Brazil’s government-owned oil giant Petrobras should cede some of its drilling rights to foreign firms, Royal Dutch Shell Oil CEO Ben van Beurden was quoted saying in Estado de Sao Paulo newspaper.
The Shell Oil man is arguing for greater private investment in Brazil’s precious off-shore oil fields in the Atlantic Ocean, rather than current rules that require 50% ownership by Petrobras. In theory, such a move would entice private oil firms to explore for more oil and keep it for themselves, rather than having to share half of it with Petrobras.
That wouldn’t eliminate government royalties, but it would give foreign firms like Shell the incentive to explore and develop deep water oil fields on their own.
The government is considering these changes in an effort to take some debt pressure off Petrobras, the most heavily indebted company in Latin America.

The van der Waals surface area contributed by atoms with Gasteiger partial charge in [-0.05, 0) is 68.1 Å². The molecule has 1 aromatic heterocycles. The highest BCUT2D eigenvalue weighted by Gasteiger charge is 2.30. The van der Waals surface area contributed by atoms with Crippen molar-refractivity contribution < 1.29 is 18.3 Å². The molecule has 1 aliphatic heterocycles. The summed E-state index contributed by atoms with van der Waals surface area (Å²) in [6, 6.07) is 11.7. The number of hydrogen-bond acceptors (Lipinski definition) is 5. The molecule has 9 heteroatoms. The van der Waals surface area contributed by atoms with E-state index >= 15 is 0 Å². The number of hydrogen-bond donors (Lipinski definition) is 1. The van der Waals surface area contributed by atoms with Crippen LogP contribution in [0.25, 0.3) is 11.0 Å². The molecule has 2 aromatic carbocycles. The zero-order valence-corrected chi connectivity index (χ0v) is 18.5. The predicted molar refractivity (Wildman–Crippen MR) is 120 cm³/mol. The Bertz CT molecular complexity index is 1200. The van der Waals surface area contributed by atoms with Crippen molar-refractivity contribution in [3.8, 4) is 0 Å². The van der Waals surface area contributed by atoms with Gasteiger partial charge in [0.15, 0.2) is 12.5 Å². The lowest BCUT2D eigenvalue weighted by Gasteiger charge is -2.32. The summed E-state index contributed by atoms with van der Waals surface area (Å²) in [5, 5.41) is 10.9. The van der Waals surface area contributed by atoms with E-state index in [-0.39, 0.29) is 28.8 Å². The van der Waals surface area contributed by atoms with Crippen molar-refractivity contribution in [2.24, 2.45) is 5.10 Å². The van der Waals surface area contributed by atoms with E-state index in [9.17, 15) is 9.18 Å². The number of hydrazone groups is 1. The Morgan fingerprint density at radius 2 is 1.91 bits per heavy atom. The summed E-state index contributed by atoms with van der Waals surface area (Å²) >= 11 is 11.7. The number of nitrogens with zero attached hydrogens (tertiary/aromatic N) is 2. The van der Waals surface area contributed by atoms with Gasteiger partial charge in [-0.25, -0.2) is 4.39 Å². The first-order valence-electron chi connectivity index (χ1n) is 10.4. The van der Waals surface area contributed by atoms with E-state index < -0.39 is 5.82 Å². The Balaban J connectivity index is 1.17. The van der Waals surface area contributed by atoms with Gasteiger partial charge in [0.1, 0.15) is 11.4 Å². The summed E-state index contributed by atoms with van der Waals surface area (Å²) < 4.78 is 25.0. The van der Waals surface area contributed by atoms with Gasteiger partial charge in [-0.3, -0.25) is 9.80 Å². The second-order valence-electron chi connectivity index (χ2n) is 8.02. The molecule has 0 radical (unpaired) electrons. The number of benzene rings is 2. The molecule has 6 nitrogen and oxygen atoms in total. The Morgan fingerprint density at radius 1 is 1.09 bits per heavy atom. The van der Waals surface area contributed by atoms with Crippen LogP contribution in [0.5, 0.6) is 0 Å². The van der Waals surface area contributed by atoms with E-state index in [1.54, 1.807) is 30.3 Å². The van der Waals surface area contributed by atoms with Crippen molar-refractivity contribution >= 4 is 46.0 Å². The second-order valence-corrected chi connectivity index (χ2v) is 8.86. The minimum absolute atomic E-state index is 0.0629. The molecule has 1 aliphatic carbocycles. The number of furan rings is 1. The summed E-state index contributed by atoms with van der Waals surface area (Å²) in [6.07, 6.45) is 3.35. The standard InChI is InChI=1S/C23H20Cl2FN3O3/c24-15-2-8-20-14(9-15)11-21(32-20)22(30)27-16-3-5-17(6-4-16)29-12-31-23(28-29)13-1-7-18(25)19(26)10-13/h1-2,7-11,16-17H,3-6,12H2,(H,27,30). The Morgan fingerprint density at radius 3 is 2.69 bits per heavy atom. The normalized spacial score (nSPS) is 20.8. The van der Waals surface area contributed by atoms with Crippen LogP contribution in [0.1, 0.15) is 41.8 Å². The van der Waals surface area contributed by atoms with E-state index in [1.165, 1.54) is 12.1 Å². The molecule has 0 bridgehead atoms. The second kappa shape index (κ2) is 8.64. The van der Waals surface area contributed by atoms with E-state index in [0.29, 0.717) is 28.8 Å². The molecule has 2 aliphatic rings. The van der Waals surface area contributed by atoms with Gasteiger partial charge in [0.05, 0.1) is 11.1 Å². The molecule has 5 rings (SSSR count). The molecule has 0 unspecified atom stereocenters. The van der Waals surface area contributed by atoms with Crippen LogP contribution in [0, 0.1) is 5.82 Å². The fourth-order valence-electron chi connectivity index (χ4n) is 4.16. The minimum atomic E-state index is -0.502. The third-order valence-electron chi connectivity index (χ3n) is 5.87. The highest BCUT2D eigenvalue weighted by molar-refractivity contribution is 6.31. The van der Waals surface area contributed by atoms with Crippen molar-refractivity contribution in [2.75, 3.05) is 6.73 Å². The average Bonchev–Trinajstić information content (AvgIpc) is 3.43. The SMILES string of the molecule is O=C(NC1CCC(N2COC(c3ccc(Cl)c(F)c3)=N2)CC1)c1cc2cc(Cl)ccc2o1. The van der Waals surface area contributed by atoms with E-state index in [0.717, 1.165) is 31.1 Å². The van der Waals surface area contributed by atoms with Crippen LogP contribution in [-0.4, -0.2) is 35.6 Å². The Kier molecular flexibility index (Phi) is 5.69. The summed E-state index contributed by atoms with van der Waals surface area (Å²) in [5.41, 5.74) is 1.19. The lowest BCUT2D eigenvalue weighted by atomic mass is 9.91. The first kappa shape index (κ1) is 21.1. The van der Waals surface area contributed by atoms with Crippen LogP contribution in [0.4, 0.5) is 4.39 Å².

“It’s up to congress to decide. But I think it makes sense to call on other companies who have the technology, who have the money,” van Beurden said in what amounts to a lobbying effort on behalf of big oil companies interested in Brazil’s undersea oil wealth. “I don’t see how this is not beneficial for Brazil,” he added.
Brazil’s government may not have much of a choice. If it wants to make some fast money for the beleaguered Petrobras, it might find itself selling what the market wants most: pre-salt level oil fields.
Last year, Petrobras promised to sell upwards of $14 billion in assets in order to tackle its short and mid-term debt obligations.
New CEO Aldemir Bendini was brought on board to tackle these divestitures. But very little has actually been sold. Surely nowhere near half. And Bendini’s goal was to hit that target this year.